Chinese positive perceptions of Europe: how the continent can capitalise on them


Global Europe

Picture of Songying Fang
Songying Fang

Associate Professor of Political Science at Rice University

In late 2020 and early 2021, before and after the United States presidential election, my colleagues and I conducted two waves of public opinion surveys in China. We asked Chinese respondents whether they held positive or negative views of the US and nine European countries – Belgium, Denmark, France, Germany, Italy, the Netherlands, Spain, Sweden and the United Kingdom. Given the rising tensions between China and the US, and between China and the West more broadly, we anticipated to find negative Chinese public opinions towards these countries, mirroring the increasingly negative Western public opinion towards China. However, the findings surprised us.

European countries should think creatively about capitalising on these favourable perceptions to engage with and influence various actors in China

First, we found that there is no monolithic ‘West’ in the eyes of the Chinese public, contrary to the term’s prevalent use in popular media that groups the US with western European countries. Although the Chinese respondents’ views towards the US were indeed highly negative, mirroring the negative sentiment of the American public towards China, they expressed significantly more favourable opinions about European countries, averaging almost 40% higher than those for the US.

Second, the Chinese public expressed much greater favourability towards European countries than the public in these nations did towards China. The gap was substantial, with the highest at 50% for Sweden and the lowest at 30% for Spain, among the EU countries. Even for the UK, which garnered the most negative views from the Chinese public among the European countries, there was a 17% favourability gap.

The degree of favourability varied by country. Notably, Germany received the highest favourability rating at 69%, with negative views standing at only around 23%. The unfavourability rates for EU countries were all at or below 30%. This is a remarkable phenomenon,especially considering that the general state of official relationships between China and Europe has markedly deteriorated, mirroring the decline in China’s relations with the US.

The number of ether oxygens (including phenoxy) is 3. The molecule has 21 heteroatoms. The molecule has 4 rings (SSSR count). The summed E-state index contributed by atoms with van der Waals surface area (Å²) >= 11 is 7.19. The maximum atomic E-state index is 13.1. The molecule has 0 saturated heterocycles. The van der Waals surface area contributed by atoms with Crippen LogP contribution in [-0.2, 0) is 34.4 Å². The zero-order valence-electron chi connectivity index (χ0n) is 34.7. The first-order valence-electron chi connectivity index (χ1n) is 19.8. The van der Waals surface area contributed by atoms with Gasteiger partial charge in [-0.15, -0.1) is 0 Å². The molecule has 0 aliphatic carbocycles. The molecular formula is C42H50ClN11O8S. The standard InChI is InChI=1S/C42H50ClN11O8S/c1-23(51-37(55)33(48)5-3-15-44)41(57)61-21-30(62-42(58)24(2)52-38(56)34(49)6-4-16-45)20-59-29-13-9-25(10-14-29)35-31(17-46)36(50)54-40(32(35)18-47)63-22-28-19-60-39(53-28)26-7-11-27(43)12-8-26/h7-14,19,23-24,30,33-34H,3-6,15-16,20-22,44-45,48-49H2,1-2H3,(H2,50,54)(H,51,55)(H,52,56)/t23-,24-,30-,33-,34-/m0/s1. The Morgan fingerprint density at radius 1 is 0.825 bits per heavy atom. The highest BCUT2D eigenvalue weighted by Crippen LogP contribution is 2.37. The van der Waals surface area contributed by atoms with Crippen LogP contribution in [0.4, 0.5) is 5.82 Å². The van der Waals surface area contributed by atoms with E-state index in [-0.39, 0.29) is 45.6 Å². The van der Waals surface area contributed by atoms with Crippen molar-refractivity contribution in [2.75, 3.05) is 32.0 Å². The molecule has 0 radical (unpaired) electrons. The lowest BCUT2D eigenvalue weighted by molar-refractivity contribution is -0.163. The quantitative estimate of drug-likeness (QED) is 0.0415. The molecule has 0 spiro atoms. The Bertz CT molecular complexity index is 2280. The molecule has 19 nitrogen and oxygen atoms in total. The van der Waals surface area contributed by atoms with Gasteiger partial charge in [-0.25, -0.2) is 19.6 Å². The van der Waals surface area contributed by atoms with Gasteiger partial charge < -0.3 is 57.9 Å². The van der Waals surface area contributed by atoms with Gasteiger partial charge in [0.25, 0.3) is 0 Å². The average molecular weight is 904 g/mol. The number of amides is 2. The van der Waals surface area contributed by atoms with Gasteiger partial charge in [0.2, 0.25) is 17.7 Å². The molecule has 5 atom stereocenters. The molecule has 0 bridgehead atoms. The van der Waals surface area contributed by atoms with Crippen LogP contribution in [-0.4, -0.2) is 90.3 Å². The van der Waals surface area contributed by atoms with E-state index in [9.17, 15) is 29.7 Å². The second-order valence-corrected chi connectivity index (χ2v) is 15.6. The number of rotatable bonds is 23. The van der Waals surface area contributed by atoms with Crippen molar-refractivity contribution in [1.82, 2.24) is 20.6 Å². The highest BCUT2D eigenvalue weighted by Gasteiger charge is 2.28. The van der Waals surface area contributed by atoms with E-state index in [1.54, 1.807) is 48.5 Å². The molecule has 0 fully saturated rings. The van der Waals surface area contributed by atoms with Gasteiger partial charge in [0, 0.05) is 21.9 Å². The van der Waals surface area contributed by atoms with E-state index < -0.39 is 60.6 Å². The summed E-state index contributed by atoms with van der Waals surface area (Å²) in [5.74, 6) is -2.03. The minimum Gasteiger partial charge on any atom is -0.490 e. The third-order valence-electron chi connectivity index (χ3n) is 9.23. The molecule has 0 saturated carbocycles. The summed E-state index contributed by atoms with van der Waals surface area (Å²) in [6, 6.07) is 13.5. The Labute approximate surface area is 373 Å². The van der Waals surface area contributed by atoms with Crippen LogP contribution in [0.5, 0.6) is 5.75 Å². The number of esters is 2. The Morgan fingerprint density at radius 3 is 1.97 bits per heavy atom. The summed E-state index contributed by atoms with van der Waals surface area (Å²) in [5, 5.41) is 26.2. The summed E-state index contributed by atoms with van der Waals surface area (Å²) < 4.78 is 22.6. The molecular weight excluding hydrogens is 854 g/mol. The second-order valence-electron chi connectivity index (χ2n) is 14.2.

We also found that young Chinese individuals were more likely to express positive views of all the European countries. More specifically, we found that those who were born in the 1990s or later held more favourable views of all European countries compared to the respondents born in the 1960s or earlier. In addition, neither nationalism nor Communist Party membership resulted in statistically distinguishable differences in respondents’ attitudes towards these countries. [1]

An explanation for the favourable Chinese public opinion towards European countries is that disagreements or conflicts between China and these countries have not received the kind of intense media attention within China that US-China relations have. While media outlets often cover negative events between China and Europe, the criticisms are directed at a broad set of actors across Europe, thereby diffusing their impact. Moreover, for younger Chinese people, improved living conditions, advanced communication technologies and easier access to international travel have afforded more opportunities to experience Western cultures, sports, fashion, lifestyles and values. In the absence of a rivalry similar to that between the US and China, such enhanced exposure to the outside world may have fostered more positive views towards European countries among Chinese youth.